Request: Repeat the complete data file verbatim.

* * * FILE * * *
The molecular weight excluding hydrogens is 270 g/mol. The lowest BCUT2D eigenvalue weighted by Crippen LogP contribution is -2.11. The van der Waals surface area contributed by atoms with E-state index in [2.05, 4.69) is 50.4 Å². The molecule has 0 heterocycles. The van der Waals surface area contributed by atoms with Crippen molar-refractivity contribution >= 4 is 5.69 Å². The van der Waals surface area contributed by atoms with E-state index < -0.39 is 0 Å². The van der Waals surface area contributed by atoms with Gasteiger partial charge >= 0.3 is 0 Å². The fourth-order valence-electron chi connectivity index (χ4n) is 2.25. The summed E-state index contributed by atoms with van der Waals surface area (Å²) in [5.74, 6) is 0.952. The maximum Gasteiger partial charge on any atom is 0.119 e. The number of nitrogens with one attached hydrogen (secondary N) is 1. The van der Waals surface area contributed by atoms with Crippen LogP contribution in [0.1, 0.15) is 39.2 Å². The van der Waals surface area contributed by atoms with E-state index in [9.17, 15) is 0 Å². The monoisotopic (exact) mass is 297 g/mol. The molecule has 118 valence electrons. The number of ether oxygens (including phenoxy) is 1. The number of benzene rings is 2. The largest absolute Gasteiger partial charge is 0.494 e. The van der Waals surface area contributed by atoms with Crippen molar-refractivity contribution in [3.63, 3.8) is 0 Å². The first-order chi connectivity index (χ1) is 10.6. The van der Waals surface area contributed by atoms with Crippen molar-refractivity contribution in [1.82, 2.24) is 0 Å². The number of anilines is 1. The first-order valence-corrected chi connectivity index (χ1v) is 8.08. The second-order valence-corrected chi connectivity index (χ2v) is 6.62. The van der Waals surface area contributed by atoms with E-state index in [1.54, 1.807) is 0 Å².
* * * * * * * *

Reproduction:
The molecular weight excluding hydrogens is 270 g/mol. The lowest BCUT2D eigenvalue weighted by Crippen LogP contribution is -2.11. The van der Waals surface area contributed by atoms with E-state index in [2.05, 4.69) is 50.4 Å². The molecule has 0 heterocycles. The van der Waals surface area contributed by atoms with Crippen molar-refractivity contribution >= 4 is 5.69 Å². The van der Waals surface area contributed by atoms with E-state index < -0.39 is 0 Å². The van der Waals surface area contributed by atoms with Gasteiger partial charge >= 0.3 is 0 Å². The fourth-order valence-electron chi connectivity index (χ4n) is 2.25. The summed E-state index contributed by atoms with van der Waals surface area (Å²) in [5.74, 6) is 0.952. The maximum Gasteiger partial charge on any atom is 0.119 e. The number of nitrogens with one attached hydrogen (secondary N) is 1. The van der Waals surface area contributed by atoms with Crippen LogP contribution in [0.1, 0.15) is 39.2 Å². The van der Waals surface area contributed by atoms with E-state index in [9.17, 15) is 0 Å². The monoisotopic (exact) mass is 297 g/mol. The molecule has 118 valence electrons. The number of ether oxygens (including phenoxy) is 1. The number of benzene rings is 2. The largest absolute Gasteiger partial charge is 0.494 e. The van der Waals surface area contributed by atoms with Crippen molar-refractivity contribution in [3.63, 3.8) is 0 Å². The first-order chi connectivity index (χ1) is 10.6. The van der Waals surface area contributed by atoms with Crippen molar-refractivity contribution in [1.82, 2.24) is 0 Å². The number of anilines is 1. The first-order valence-corrected chi connectivity index (χ1v) is 8.08. The second-order valence-corrected chi connectivity index (χ2v) is 6.62. The van der Waals surface area contributed by atoms with E-state index in [1.54, 1.807) is 0 Å².